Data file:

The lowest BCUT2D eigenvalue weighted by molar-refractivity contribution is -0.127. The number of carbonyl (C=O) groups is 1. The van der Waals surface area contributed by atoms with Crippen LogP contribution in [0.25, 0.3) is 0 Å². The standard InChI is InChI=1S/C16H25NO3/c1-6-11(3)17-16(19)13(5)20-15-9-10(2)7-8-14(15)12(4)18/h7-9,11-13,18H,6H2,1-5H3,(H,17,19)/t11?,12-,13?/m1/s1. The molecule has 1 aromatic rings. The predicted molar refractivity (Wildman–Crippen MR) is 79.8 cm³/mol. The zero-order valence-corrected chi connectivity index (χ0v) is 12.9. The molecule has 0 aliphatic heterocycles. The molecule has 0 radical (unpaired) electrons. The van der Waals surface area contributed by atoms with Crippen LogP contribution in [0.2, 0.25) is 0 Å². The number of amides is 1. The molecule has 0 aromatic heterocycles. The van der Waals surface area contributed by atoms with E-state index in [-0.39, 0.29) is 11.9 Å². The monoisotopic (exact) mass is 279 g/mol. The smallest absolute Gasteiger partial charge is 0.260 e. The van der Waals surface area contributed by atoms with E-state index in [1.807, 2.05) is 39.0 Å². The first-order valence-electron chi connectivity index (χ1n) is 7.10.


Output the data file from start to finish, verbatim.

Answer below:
The lowest BCUT2D eigenvalue weighted by molar-refractivity contribution is -0.127. The number of carbonyl (C=O) groups is 1. The van der Waals surface area contributed by atoms with Crippen LogP contribution in [0.25, 0.3) is 0 Å². The standard InChI is InChI=1S/C16H25NO3/c1-6-11(3)17-16(19)13(5)20-15-9-10(2)7-8-14(15)12(4)18/h7-9,11-13,18H,6H2,1-5H3,(H,17,19)/t11?,12-,13?/m1/s1. The molecule has 1 aromatic rings. The predicted molar refractivity (Wildman–Crippen MR) is 79.8 cm³/mol. The zero-order valence-corrected chi connectivity index (χ0v) is 12.9. The molecule has 0 aliphatic heterocycles. The molecule has 0 radical (unpaired) electrons. The van der Waals surface area contributed by atoms with Crippen LogP contribution in [0.2, 0.25) is 0 Å². The number of amides is 1. The molecule has 0 aromatic heterocycles. The van der Waals surface area contributed by atoms with E-state index in [-0.39, 0.29) is 11.9 Å². The monoisotopic (exact) mass is 279 g/mol. The smallest absolute Gasteiger partial charge is 0.260 e. The van der Waals surface area contributed by atoms with E-state index in [1.807, 2.05) is 39.0 Å². The first-order valence-electron chi connectivity index (χ1n) is 7.10.